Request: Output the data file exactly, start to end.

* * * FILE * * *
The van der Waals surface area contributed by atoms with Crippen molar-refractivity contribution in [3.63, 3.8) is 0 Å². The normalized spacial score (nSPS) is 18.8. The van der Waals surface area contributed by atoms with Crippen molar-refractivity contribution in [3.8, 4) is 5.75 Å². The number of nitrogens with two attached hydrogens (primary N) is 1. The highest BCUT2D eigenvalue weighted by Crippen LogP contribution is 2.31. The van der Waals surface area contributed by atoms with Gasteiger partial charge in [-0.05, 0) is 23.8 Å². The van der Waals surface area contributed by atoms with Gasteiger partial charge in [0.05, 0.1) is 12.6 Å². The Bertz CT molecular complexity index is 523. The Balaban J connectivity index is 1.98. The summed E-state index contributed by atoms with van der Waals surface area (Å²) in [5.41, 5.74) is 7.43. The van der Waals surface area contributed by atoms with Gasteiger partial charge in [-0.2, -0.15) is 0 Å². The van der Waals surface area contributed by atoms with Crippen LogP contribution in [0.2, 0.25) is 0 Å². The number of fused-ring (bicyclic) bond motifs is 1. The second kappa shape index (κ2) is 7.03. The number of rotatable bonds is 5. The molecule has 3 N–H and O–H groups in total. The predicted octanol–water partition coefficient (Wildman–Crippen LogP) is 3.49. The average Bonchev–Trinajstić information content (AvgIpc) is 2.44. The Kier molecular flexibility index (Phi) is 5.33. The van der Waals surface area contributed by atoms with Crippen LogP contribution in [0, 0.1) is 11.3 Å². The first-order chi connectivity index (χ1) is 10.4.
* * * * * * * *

The van der Waals surface area contributed by atoms with Crippen molar-refractivity contribution in [3.63, 3.8) is 0 Å². The normalized spacial score (nSPS) is 18.8. The van der Waals surface area contributed by atoms with Crippen molar-refractivity contribution in [3.8, 4) is 5.75 Å². The number of nitrogens with two attached hydrogens (primary N) is 1. The highest BCUT2D eigenvalue weighted by Crippen LogP contribution is 2.31. The van der Waals surface area contributed by atoms with Gasteiger partial charge in [-0.05, 0) is 23.8 Å². The van der Waals surface area contributed by atoms with Gasteiger partial charge in [0.05, 0.1) is 12.6 Å². The Bertz CT molecular complexity index is 523. The Balaban J connectivity index is 1.98. The summed E-state index contributed by atoms with van der Waals surface area (Å²) in [5.41, 5.74) is 7.43. The van der Waals surface area contributed by atoms with Gasteiger partial charge in [-0.2, -0.15) is 0 Å². The van der Waals surface area contributed by atoms with Crippen LogP contribution in [0.2, 0.25) is 0 Å². The number of fused-ring (bicyclic) bond motifs is 1. The second kappa shape index (κ2) is 7.03. The number of rotatable bonds is 5. The molecule has 3 N–H and O–H groups in total. The predicted octanol–water partition coefficient (Wildman–Crippen LogP) is 3.49. The average Bonchev–Trinajstić information content (AvgIpc) is 2.44. The Kier molecular flexibility index (Phi) is 5.33. The van der Waals surface area contributed by atoms with Crippen LogP contribution in [0, 0.1) is 11.3 Å². The first-order chi connectivity index (χ1) is 10.4.